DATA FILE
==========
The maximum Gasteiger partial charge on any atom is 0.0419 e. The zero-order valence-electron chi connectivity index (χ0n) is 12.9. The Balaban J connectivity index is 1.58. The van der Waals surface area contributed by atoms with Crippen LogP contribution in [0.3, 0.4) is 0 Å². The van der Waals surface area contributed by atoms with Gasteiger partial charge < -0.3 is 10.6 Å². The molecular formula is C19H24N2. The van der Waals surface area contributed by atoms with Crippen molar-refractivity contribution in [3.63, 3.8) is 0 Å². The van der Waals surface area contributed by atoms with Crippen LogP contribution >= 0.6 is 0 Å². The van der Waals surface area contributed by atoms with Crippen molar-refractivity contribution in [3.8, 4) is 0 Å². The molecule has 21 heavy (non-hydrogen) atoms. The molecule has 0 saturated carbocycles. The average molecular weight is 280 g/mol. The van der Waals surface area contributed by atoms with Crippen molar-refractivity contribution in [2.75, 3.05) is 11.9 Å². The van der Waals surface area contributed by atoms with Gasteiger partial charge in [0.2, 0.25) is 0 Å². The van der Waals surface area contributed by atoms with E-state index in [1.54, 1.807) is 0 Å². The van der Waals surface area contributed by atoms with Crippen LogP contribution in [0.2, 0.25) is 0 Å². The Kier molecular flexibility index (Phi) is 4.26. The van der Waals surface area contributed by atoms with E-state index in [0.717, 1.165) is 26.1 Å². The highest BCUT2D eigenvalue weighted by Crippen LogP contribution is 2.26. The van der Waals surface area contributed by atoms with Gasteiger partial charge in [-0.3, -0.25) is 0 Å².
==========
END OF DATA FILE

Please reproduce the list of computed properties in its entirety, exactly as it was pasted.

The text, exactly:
The maximum Gasteiger partial charge on any atom is 0.0419 e. The zero-order valence-electron chi connectivity index (χ0n) is 12.9. The Balaban J connectivity index is 1.58. The van der Waals surface area contributed by atoms with Crippen LogP contribution in [0.3, 0.4) is 0 Å². The van der Waals surface area contributed by atoms with Gasteiger partial charge < -0.3 is 10.6 Å². The molecular formula is C19H24N2. The van der Waals surface area contributed by atoms with Crippen molar-refractivity contribution in [3.63, 3.8) is 0 Å². The van der Waals surface area contributed by atoms with Crippen LogP contribution >= 0.6 is 0 Å². The van der Waals surface area contributed by atoms with Crippen molar-refractivity contribution in [3.8, 4) is 0 Å². The molecule has 21 heavy (non-hydrogen) atoms. The molecule has 0 saturated carbocycles. The average molecular weight is 280 g/mol. The van der Waals surface area contributed by atoms with Crippen molar-refractivity contribution in [2.75, 3.05) is 11.9 Å². The van der Waals surface area contributed by atoms with Gasteiger partial charge in [0.2, 0.25) is 0 Å². The van der Waals surface area contributed by atoms with E-state index in [1.54, 1.807) is 0 Å². The van der Waals surface area contributed by atoms with Crippen LogP contribution in [0.2, 0.25) is 0 Å². The Kier molecular flexibility index (Phi) is 4.26. The van der Waals surface area contributed by atoms with E-state index in [0.717, 1.165) is 26.1 Å². The highest BCUT2D eigenvalue weighted by Crippen LogP contribution is 2.26. The van der Waals surface area contributed by atoms with Gasteiger partial charge in [-0.3, -0.25) is 0 Å².